In addition to the medical uses, Comfrey has always found popularity as a fodder crop for all kinds of grazing animals. A nurseryman, near Lewisham, England, was the first to discover the agricultural possibilities of Comfrey. James Grant, in 1810, claimed yields of from forty to sixty tonnes an acre from five to six cuts per year. Constant cutting was the key to such enormous yields. The variety most grown for agricultural use at that time was Symphytum asperum or Prickly Comfrey, with prickly leaves and vivid blue flowers. This was one of the symphytums raised by another London nurseryman, Conrad Loddige, from plants sent from St. Petersberg, Russia, by a Joseph Busch, who was the previous owner of Loddige's nursery and who then, in 1790, was head gardener at the Palace of St. Petersberg, from where he sent the plants.
The plant used by herbalists remained the English native Symphytum officinale. This had cream, white or yellow flowers and a variety "phylum officinale var. patens had purple flowers. Today in England and Europe, there are many Comfrey hybrids resulting from chance crosses between Symphytum officinale and Symphytum asperum.
The 1870's to early 1900's saw Comfrey peak as an agricultural crop in England. The press was full of discussion on yields and varieties and numerous monographs were produced. The agricultural journals of the time were filled with discussion on the uses of Comfrey, its propagation, yields, etc. Due to the enormous interest, Comfrey was analysed for the first time by a Dr. Auguste Voelcker, consulting agricultural chemist to the Royal Agricultural Society of England. His conclusions were that "Comfrey has the same feeding value as green mustard, turnip tops or Italian ryegrass grown on irrigated land." This kind of report only added to the existing boom in the plant.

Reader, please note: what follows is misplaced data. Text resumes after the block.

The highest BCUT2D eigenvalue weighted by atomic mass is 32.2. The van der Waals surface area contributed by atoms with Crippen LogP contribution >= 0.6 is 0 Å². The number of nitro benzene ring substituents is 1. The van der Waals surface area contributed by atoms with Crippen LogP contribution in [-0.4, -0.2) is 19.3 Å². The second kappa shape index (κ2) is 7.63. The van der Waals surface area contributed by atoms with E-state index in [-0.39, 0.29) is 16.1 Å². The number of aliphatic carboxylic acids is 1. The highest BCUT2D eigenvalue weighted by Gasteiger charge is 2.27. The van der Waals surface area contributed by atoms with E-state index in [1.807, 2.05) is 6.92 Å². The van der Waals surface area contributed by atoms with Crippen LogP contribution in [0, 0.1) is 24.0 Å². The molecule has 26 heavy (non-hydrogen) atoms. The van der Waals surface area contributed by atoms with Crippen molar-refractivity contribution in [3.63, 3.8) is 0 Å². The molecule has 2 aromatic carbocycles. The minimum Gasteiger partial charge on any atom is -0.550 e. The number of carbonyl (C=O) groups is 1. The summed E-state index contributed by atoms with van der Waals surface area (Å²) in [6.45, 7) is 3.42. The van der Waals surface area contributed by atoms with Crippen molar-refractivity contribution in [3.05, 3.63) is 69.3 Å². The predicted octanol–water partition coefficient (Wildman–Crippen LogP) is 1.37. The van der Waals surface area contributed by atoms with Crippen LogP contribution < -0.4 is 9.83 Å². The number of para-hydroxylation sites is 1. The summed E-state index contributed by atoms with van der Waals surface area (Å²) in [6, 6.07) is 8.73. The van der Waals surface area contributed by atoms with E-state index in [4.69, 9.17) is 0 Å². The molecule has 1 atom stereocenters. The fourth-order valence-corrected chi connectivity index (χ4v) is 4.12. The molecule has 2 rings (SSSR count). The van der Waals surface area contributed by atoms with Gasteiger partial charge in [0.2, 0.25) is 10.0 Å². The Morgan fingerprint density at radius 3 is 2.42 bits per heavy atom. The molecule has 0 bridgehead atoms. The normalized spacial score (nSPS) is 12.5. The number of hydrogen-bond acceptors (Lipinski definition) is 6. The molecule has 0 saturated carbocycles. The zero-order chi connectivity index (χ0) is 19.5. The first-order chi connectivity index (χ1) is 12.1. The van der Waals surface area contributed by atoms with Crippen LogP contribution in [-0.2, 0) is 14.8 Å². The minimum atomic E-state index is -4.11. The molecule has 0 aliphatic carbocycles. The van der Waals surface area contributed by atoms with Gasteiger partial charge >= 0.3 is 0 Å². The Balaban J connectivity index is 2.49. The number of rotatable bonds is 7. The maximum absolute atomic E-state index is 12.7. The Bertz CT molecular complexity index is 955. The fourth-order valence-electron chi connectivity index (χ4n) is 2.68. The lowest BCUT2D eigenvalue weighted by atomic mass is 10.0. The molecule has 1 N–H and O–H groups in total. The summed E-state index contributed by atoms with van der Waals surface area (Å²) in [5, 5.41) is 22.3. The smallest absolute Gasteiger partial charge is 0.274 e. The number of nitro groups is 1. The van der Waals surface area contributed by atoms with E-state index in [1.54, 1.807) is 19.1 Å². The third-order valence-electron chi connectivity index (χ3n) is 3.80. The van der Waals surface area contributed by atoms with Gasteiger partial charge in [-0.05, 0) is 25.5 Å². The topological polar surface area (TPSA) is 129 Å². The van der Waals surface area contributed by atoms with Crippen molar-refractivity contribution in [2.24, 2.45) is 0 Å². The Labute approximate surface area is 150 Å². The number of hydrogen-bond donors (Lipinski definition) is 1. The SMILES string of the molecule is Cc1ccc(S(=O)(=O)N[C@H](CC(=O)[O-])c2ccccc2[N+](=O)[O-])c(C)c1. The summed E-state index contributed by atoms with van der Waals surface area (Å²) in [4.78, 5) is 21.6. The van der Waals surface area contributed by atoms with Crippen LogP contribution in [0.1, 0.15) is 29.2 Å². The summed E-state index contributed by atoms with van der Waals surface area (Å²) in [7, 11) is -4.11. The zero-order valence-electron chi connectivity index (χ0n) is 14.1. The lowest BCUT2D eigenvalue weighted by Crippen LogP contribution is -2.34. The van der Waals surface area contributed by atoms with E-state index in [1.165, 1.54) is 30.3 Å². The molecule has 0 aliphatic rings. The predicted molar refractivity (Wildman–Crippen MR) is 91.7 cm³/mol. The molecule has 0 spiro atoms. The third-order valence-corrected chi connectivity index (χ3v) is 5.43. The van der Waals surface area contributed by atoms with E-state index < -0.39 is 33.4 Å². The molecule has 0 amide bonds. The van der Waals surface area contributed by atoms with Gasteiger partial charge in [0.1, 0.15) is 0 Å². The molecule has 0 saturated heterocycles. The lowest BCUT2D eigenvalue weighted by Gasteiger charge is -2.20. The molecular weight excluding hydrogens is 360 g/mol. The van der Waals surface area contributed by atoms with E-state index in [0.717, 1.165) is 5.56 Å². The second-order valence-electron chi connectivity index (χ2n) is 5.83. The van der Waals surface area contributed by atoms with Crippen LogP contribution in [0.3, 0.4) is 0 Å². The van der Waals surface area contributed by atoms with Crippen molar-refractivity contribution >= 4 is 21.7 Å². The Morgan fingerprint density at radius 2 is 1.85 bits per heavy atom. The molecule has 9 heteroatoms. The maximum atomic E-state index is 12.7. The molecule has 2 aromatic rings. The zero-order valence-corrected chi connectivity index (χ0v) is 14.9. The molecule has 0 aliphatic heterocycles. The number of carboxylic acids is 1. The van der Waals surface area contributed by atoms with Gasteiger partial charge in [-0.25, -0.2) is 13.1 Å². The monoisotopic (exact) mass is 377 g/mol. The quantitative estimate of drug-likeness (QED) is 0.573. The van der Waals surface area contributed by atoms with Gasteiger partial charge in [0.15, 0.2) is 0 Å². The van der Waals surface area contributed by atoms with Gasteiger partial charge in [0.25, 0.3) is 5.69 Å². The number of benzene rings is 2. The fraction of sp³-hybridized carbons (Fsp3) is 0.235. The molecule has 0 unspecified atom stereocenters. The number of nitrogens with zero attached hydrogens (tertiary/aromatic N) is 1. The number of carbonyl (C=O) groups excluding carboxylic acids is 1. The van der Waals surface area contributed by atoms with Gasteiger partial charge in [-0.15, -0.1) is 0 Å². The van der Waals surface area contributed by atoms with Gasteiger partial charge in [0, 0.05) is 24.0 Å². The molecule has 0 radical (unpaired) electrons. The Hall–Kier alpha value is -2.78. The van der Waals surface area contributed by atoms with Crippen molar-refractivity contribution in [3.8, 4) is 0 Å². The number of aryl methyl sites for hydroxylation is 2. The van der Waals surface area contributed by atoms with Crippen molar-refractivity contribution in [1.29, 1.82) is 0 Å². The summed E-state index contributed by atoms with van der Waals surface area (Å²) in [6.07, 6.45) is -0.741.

Medicinal uses of Comfrey
The root and leaves, generally collected from wild plants, have been used medicinally for centuries. The main constituent of the root is mucilage, of which it has even more than marshmallow. It can also contain up to nearly ten percent allantoin, a useful amount of calcium and vitamin Bl2 Comfrey is mainly used as a demulcent, astringent and expectorant. As the plant abounds in mucilage, it is frequently given for intestinal disorders. It forms a gentle remedy in cases of diarrhoea and dysentery. Its use has been extended to lung troubles as well as whooping cough. Pulmonary troubles were often cured with Comfrey, as was internal haemorrhage. Generally for the above conditions, a decoction of the roots is used.
The leaves are of much value as an external remedy for sprains, swellings, bruises and for the manufacture of poultices for inflammatory swellings. Comfrey ointment is excellent for wounds, inflammations and especially external ulcers.
The action of Comfrey in aiding the knitting of bones which have been fractured or broken has been variously ascribed. An important reason is that by reducing inflammation in the immediate neighbourhood of the fracture it allows union to take place more quickly.
Today, these effects are attributed to the allantoin contained in Comfrey. Allantoin has a powerful action in strengthening epithelial formations, and is a valuable remedy, not only in external ulceration, but also in ulceration of the stomach and duodenum. Many preparations for chronic wounds, bums, ulcers, etc., use allantoin extracted from the Comfrey root, although, like many a green medicine, allantoin is now manufactured artificially.

Thursday 10 May 2007

Unusual Seeds

I've just blown six months of savings on buying rare and wondrous seeds.